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International perspective on inauguration

Post by John Henrikson / The News Tribune on Jan. 27, 2009 at 11:06 am | No Comments »
January 27, 2009 11:06 am

We’ve had views of President Barack Obama’s history-making inauguration from Washington, D.C. and Washington state. Pacific Lutheran University student Tricia Johnson sent in this account from Australia, where she is studying now.


People from all over the world gathered together on a scorching Sydney afternoon to witness the United States 44th President, Barack Obama’s inauguration and celebrate his historic move to The White House. The event, held at the Manning Bar on the University of Sydney’s campus, was put on by the United States Studies Centre at the University of Sydney. I was lucky enough to attend this "standing room only" event along with four other students and a professor, all currently studying abroad in Australia from Pacific Lutheran University.


The overwhelming amount of concern this group of people displayed toward the United States current economic status as well as Obama’s move to The White House was apparent even though I was in a foreign country. This tremendous amount of support made me wonder why Australians seem so interested in American politics and its current economic standing, while some Americans cannot even manage to find Australia on a map.



"We [Australians] can relate to the story of the underdog," states Jessica Stansfield, an economics and social science student at the University of Sydney.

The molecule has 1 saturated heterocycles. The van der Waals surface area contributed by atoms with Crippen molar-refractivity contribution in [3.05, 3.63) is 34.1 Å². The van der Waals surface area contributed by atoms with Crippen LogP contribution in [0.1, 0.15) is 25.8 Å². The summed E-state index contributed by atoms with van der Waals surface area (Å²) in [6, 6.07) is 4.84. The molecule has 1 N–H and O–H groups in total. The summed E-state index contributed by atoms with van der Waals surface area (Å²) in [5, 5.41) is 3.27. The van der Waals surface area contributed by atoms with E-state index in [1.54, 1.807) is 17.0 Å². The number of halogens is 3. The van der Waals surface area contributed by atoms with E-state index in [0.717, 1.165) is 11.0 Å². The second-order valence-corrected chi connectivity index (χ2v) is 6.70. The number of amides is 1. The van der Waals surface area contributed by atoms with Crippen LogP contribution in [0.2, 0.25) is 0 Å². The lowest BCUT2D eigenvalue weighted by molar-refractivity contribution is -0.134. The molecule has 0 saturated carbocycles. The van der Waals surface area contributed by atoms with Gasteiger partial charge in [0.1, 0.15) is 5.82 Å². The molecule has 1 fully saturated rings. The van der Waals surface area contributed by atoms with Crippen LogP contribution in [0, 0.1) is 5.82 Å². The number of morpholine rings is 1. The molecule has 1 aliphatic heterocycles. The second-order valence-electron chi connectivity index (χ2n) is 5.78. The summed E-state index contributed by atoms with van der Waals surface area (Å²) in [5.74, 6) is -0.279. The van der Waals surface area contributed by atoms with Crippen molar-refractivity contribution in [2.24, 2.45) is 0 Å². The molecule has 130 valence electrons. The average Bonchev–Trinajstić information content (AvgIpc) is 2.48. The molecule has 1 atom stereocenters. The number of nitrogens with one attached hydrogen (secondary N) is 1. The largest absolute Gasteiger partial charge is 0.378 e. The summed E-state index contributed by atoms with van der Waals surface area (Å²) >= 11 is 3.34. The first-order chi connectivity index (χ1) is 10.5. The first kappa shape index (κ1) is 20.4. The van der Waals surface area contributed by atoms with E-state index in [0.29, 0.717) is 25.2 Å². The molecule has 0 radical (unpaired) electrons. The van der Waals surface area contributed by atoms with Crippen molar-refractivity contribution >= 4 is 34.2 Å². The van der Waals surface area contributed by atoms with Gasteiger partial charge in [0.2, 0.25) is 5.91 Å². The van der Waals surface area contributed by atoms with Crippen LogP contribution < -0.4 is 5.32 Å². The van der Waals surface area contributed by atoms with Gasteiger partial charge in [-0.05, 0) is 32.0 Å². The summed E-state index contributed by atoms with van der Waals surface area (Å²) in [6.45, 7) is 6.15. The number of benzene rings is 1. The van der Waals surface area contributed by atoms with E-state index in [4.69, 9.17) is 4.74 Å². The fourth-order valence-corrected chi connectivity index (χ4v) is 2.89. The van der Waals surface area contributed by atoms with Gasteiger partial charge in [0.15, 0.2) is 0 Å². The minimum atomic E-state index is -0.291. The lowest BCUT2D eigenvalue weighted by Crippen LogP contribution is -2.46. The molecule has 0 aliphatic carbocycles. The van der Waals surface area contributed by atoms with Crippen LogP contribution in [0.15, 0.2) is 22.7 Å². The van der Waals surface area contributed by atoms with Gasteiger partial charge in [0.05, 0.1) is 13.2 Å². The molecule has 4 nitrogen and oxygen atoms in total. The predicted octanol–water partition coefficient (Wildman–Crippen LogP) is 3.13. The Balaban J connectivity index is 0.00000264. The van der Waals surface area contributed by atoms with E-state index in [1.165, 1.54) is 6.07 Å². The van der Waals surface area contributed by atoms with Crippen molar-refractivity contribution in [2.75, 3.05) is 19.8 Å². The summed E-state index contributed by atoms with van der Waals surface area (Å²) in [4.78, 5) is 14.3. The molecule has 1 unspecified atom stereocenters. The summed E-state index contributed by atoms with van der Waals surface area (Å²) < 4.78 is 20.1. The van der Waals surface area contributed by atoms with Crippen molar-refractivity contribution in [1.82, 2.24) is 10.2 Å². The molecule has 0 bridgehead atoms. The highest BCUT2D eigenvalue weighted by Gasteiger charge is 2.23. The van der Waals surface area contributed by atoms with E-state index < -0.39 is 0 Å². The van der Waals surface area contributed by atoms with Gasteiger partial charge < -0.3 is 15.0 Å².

The struggle of Australia’s indigenous population is similar to that of African Americans in the United States. Even though both groups have the same rights as all other citizens on paper, they are still socially disadvantaged and discriminated against.


"We’re so much more excited about the inauguration of America’s President than the election of our own Prime Minister which is kind of sad. I think it has to do with American’s standing right now," concludes Stansfield.


After talking to a few locals, I came to the conclusion that citizens of other countries closely follow the politics and current economic standing in the United States because what happens in the United States has a significant impact on what happens in other parts of the world. Before venturing outside of the borders of the United States, I had no idea how much of an impact the decisions we make at home have on the rest of the world.


Since we are trendsetters in the United States, we sometimes take our standing for granted and overlook what is going on in the rest of the world because of the belief that it doesn’t affect us. This experience has opened my eyes to a new way of looking at the world and really made it apparent that Americans need to be more globally considerate when making decisions as well as become more educated about the politics of other countries.

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